Angiotensin inhibition in the developing kidney; tubulointerstitial effect

Kee Hwan Yoo, Hyung Eun Yim, Eun Soo Bae, Young Sook Hong

    Research output: Contribution to journalArticlepeer-review

    2 Citations (Scopus)


    Background: Renin-angiotensin system (RAS) blockade during nephrogenesis causes a broad range of renal mal-development. Here, we hypothesized that disruption of renal lymphangiogenesis may contribute to tubulointerstitial alterations after RAS blockade during kidney maturation. Methods: Newborn rat pups were treated with enalapril (30 mg/kg/day) or vehicle for 7 days after birth. Lymphangiogenesis was assessed via immunostaining and/or immunoblots for vascular endothelial growth factor (VEGF)-C, VEGF receptor (VEGFR)−3, Podoplanin, and Ki-67. The intrarenal expression of fibroblast growth factor (FGF)−1, FGF-2, FGF receptor (R)−1, α-smooth muscle actin (α-SMA), and fibroblast-specific protein (FSP)−1 was also determined. Sirius Red staining was performed to evaluate interstitial collagen deposition. Results: On postnatal day 8, renal lymphangiogenesis was disrupted by neonatal enalapril treatment. The expression of podoplanin and Ki-67 decreased in enalapril-treated kidneys. While the expression of VEGF-C was decreased, the levels of VEGFR-3 receptor increased following enalapril treatment. Enalapril treatment also reduced the renal expression of FGF-1, FGF-2, and FGFR-1. Enalapril-treated kidneys exhibited profibrogenic properties with increased expression of α-SMA and FSP-1 and enhanced deposition of interstitial collagen. Conclusion: Enalapril treatment during postnatal renal maturation can disrupt renal lymphangiogenesis along with tubulointerstitial changes, which may result in a pro-fibrotic environment in the developing rat kidney.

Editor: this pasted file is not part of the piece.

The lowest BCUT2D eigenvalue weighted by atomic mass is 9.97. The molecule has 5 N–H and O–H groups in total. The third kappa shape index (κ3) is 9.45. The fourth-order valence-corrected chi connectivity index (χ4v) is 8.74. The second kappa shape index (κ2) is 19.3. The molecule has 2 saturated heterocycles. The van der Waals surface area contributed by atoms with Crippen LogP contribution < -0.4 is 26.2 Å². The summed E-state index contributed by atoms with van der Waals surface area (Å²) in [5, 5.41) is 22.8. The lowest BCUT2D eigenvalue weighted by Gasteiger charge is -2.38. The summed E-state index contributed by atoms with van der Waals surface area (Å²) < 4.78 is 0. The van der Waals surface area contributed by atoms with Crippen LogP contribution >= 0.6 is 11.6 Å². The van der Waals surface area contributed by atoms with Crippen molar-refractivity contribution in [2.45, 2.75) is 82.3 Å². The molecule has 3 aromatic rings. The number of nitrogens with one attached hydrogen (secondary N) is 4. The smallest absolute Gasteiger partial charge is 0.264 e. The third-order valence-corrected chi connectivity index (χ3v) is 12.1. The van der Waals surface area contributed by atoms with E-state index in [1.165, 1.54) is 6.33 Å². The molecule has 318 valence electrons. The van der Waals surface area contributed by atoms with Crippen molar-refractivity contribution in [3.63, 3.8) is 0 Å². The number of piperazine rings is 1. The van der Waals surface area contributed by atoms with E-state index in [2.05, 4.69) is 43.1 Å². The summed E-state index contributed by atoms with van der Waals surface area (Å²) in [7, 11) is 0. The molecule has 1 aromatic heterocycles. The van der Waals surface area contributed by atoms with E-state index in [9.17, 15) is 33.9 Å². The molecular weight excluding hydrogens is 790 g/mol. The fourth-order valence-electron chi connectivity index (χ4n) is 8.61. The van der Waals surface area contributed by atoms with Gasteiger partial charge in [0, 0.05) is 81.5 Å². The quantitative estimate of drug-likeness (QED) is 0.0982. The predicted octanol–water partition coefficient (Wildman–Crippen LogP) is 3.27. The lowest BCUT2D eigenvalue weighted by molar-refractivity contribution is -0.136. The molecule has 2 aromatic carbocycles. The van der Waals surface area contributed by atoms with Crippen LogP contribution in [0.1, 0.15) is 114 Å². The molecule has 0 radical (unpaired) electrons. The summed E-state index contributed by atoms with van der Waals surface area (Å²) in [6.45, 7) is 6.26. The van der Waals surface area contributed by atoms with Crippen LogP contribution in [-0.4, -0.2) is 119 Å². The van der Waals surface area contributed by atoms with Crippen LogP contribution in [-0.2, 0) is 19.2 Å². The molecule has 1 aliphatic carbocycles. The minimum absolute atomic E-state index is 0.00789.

Original languageEnglish
    Pages (from-to)724-730
    Number of pages7
    JournalPediatric Research
    Issue number5
    Publication statusPublished - 2019 Apr 1

    Bibliographical note

    Publisher Copyright:
    © 2019, International Pediatric Research Foundation, Inc.

    ASJC Scopus subject areas

    • Pediatrics, Perinatology, and Child Health


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